5. While the stock simmers, peel onion and mince into ½-inch dice. Wash and peel the carrots, and cut into small dice, half-rounds, or rounds (whichever shape you prefer). Peel garlic and mince fine. Clean and core the cabbage; cut cabbage into thin strips (½ inch or less) or shred. Scrub, peel, and cut potatoes into dice of ½ inch; cover with cold water so they don’t discolor.
  6. At the hour mark, check the black-eyed peas to see whether they’re getting tender. If they’re not, cook another few minutes. If they are almost tender (they should be), heat a skillet on medium until it’s hot.
  7. When hot, add the oil to the skillet. When the oil is heated (it’ll take just seconds; you’ll see the oil shimmer or ripple), add the minced onion, carrots, and garlic; stir and season with salt and pepper to taste. Sauté until the onion is translucent (5 to 8 minutes).
  8. Once the onion is translucent, add the thyme and optional red pepper flakes, and sauté for 30 seconds. Add the mixture to the pot.
  9. Fish out the ham shank and set aside to cool for a few minutes, and add the cabbage. Drain the potatoes and add them as well. Set the timer for 20 minutes.
  10. Right now is the time to taste the stock and adjust seasoning; and add more water if necessary to achieve the consistency you prefer (I usually need to add another 2 cups or so). If the flavor of the stock isn’t as strong as you’d like, this would be the point where you could add a little ham base (see Notes).
  11. Once the ham shank is cool enough to handle (5 minutes), bone it and cut meat into small dice (you may want to discard the fat). Add the boned meat to the pot. Taste again and adjust seasoning.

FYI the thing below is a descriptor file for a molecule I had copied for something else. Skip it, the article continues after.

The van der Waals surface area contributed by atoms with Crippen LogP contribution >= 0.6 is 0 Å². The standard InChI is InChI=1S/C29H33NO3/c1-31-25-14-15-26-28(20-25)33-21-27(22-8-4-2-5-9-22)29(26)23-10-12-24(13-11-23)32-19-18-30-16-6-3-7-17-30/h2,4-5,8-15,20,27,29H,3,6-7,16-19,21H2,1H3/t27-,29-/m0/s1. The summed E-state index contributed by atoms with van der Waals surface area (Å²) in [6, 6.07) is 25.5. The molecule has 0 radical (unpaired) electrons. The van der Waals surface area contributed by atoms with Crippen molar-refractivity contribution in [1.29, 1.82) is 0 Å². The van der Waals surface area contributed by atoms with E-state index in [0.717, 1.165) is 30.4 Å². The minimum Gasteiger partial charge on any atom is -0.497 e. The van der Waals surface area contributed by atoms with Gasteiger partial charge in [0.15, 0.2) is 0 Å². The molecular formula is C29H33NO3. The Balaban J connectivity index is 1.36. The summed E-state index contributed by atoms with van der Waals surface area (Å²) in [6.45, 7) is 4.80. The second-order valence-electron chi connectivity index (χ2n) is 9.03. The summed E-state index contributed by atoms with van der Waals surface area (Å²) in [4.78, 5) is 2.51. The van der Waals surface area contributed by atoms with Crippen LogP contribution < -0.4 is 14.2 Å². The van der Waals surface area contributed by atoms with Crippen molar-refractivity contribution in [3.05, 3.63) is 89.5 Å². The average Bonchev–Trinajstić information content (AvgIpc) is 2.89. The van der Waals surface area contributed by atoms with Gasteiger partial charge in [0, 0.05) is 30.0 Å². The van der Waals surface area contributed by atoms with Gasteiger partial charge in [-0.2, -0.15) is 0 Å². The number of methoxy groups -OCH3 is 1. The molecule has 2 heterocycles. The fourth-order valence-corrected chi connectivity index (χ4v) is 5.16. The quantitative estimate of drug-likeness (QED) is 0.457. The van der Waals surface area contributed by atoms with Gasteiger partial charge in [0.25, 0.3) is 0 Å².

12. If you want a less chunky, more homogenized texture to your soup, this would be a good time to use a stick blender to puree it (see Note).
  13. When the timer goes off, check to see whether the black-eyed peas are done. If they are (they should be), the soup is ready to serve. If not, cook a few more minutes until they are done to your taste.



  • The ham shank should give your broth a nice ham flavor. But if you want to up the flavor quotient, in Step 10 you could add a tablespoon or two of ham base (commercially prepared ham stock that’s been reduced to a paste). I usually buy the “Better than Bouillon” brand, which many supermarkets carry. But other brands also have good flavor and work well.
  • If you want a particularly flavorful broth, you can simmer the ham shank with the water for half an hour before you add the black-eyed peas. You could also add a peeled onion that’s been cut in half, and several cloves of peeled garlic to help flavor the stock. (Fish out the onion halves when you remove the ham shank in Step 9.)
  • I don’t think celery adds much to this soup, but if you have some on hand and crave its flavor, by all means dice some up and add it to the onions and carrots in Step 7.
  • I suggest adding salt in Step 3; its purpose is to help season the black-eyed peas. Some people don’t add salt to dried legumes until they’re nearly cooked because they think it makes them tough and they’ll take longer to cook. If you’re of that camp — or just don’t want too much added salt — you can taste the stock after it’s cooked for an hour (Step 6), and add some salt then if you think necessary.
  • Although most of the cooking on this dish takes place unattended, you do need to check on the pot from time to time. So this is a good recipe to make on a day when you’re around the house — perhaps on a weekend.
  • If you use a stick blender to puree your soup in Step 12, use one with a metal shaft. Plastics shafts can crack (ask me how I know!).
  • As noted, this soup freezes quite well. You can take this from the freezer, put it in a saucepan with a bit of water, and be eating soup in about 20 minutes or so. When reheating, you’ll want to watch the pot a bit after the first 5 minutes so the soup doesn’t scorch on the bottom of the pan. Just stir it from time to time to prevent this.
  • If you want a garnish for the soup, chopped parsley or croutons would be nice.